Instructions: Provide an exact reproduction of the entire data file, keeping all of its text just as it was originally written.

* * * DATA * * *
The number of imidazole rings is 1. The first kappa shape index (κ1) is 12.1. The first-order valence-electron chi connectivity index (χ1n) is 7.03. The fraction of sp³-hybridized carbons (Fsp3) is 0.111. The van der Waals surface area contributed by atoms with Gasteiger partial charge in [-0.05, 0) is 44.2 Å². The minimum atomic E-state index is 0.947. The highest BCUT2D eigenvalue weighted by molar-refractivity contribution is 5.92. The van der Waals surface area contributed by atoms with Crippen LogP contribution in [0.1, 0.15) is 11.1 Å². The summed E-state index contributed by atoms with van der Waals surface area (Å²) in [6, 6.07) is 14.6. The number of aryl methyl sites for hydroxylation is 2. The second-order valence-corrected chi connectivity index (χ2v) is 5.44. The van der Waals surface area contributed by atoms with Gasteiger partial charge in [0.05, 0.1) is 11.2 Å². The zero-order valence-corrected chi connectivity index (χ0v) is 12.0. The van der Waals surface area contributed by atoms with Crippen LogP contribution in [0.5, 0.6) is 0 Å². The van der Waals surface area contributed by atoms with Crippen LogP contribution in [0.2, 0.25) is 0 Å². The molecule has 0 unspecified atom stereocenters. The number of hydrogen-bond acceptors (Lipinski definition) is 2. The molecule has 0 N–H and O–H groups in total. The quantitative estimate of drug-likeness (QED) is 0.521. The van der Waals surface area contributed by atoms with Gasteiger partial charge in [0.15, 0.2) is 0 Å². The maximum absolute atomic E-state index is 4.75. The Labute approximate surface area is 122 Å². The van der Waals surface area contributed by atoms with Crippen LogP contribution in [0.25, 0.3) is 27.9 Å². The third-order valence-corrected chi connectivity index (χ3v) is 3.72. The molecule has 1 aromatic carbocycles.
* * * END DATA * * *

The number of imidazole rings is 1. The first kappa shape index (κ1) is 12.1. The first-order valence-electron chi connectivity index (χ1n) is 7.03. The fraction of sp³-hybridized carbons (Fsp3) is 0.111. The van der Waals surface area contributed by atoms with Gasteiger partial charge in [-0.05, 0) is 44.2 Å². The minimum atomic E-state index is 0.947. The highest BCUT2D eigenvalue weighted by molar-refractivity contribution is 5.92. The van der Waals surface area contributed by atoms with Crippen LogP contribution in [0.1, 0.15) is 11.1 Å². The summed E-state index contributed by atoms with van der Waals surface area (Å²) in [6, 6.07) is 14.6. The number of aryl methyl sites for hydroxylation is 2. The second-order valence-corrected chi connectivity index (χ2v) is 5.44. The van der Waals surface area contributed by atoms with Gasteiger partial charge in [0.05, 0.1) is 11.2 Å². The zero-order valence-corrected chi connectivity index (χ0v) is 12.0. The van der Waals surface area contributed by atoms with Crippen LogP contribution in [0.5, 0.6) is 0 Å². The van der Waals surface area contributed by atoms with Crippen LogP contribution in [0.2, 0.25) is 0 Å². The molecule has 0 unspecified atom stereocenters. The number of hydrogen-bond acceptors (Lipinski definition) is 2. The molecule has 0 N–H and O–H groups in total. The quantitative estimate of drug-likeness (QED) is 0.521. The van der Waals surface area contributed by atoms with Gasteiger partial charge in [0.15, 0.2) is 0 Å². The maximum absolute atomic E-state index is 4.75. The Labute approximate surface area is 122 Å². The van der Waals surface area contributed by atoms with Crippen LogP contribution in [0.25, 0.3) is 27.9 Å². The third-order valence-corrected chi connectivity index (χ3v) is 3.72. The molecule has 1 aromatic carbocycles.